The departure of former AICC general secretary and Union minister Jyotiraditya Scindia from the Congress seems to be the latest casualty the principal opposition party has suffered from the imprudent way its leadership has been behaving with itself. That the scion of Gwalior, who was made to bite the dust in last year’s Lok Sabha election, was seething with anger at the state leadership and chief minister Kamal Nath has been known to everyone except those in the party high command. Scindia was neither made the chief minister nor the Pradesh Congress Committee chief, leaving with him few levers of power. The leadership never gave him an ear when he and his supporters wanted to have a greater say in the affairs of the party and the government. Instead, it was smug that a resourceful Kamal Nath, a man for all seasons, would manage it all on his own.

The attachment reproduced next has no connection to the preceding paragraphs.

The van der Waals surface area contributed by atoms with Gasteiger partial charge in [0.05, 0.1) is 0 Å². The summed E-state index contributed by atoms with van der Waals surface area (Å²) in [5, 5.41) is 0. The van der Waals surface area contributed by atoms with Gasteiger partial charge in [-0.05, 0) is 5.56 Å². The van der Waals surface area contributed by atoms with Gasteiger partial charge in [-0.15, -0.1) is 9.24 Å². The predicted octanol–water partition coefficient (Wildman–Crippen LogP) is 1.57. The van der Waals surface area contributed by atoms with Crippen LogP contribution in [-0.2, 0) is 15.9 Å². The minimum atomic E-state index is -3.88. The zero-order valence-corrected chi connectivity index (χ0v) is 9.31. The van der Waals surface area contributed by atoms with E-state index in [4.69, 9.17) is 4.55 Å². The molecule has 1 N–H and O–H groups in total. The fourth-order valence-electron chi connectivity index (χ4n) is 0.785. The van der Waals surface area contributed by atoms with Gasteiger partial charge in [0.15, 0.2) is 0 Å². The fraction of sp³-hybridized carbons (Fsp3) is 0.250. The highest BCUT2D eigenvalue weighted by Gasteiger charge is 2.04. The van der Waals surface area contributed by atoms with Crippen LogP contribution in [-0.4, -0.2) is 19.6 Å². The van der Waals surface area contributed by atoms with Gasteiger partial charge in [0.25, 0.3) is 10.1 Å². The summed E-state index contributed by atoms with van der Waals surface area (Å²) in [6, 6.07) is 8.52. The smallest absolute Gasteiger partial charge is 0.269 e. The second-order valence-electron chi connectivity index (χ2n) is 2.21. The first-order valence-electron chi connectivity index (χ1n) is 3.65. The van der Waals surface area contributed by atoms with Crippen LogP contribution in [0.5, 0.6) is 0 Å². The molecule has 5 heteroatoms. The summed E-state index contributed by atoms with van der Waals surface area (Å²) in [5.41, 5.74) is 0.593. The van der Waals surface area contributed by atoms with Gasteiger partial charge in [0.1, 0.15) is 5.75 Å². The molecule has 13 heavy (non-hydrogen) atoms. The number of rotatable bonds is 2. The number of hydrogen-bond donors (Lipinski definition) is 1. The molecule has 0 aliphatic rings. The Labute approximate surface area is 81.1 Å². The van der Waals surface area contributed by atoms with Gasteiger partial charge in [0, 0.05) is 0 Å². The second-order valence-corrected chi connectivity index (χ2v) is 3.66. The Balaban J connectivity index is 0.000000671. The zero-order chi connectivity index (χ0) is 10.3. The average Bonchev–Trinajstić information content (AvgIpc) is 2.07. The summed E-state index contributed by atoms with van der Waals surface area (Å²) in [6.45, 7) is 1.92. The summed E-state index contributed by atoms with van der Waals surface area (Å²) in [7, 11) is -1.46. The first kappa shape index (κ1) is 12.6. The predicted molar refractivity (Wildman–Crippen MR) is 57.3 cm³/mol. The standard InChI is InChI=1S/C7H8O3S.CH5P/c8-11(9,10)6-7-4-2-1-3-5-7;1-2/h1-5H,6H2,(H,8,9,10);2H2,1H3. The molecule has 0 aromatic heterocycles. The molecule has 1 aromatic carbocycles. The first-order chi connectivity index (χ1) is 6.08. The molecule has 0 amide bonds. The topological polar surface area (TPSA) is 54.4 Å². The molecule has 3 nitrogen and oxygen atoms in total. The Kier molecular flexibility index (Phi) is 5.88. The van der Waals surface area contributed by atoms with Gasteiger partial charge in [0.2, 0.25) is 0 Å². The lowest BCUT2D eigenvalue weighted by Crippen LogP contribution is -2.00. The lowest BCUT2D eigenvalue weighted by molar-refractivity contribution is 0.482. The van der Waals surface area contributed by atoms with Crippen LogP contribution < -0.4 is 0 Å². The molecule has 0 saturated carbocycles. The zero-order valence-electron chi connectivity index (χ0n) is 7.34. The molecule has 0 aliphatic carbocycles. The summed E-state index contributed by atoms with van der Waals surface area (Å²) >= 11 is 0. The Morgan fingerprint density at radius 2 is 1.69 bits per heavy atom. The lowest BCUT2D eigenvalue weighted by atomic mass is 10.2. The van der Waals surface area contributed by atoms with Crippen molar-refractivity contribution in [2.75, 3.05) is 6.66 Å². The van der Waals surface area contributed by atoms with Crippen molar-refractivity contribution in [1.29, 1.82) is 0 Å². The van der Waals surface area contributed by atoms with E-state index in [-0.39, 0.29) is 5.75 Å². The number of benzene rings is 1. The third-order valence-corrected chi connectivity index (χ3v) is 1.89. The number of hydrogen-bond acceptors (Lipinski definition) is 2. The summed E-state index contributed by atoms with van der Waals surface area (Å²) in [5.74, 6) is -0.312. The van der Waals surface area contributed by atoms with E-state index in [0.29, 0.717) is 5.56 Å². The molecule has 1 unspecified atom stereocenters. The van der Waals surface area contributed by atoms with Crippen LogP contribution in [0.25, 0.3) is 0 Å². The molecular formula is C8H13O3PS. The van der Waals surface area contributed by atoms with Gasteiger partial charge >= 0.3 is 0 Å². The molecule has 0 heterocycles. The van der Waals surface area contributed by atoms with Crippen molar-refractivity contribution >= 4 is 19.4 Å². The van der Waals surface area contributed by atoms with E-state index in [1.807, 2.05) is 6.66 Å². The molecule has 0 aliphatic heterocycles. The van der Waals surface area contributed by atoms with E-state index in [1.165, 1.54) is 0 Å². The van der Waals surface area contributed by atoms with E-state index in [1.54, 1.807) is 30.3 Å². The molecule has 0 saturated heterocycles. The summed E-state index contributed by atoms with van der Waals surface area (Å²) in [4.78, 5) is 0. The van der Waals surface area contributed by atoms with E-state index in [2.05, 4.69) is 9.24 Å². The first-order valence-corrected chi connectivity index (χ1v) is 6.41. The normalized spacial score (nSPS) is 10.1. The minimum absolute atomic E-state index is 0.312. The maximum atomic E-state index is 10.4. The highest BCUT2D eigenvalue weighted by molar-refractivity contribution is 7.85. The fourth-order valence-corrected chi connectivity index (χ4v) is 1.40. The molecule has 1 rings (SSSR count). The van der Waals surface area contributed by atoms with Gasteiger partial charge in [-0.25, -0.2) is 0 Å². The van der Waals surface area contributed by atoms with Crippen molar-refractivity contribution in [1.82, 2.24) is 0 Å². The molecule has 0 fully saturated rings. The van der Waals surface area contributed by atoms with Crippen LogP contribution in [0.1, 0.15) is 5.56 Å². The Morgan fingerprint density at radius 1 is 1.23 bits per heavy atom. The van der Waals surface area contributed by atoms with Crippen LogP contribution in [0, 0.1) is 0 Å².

Simple arithmetic offers little solace to the Congress ministry in the state. The party has 114 members in the 228-member Assembly and enjoys the support of four independents, two BSP and one SP members. With 22 of Scindia loyalists resigning, the effective strength of the Assembly will come down to 206 and the Congress tally will be reduced to 92 whereas it would require 104 members for a majority. The BJP with 107 members need not wait to get back to power, given the way it has managed the affairs in states like Karnataka and Goa. The Congress, however, may be hoping on the manipulative skills of its chief minister, who is, however, left with little leeway. It is curious that 16 of the Congress MLAs have sent their resignations to the governor, and not to the speaker as stipulated by the Constitution, making one wonder if the battle is all but over.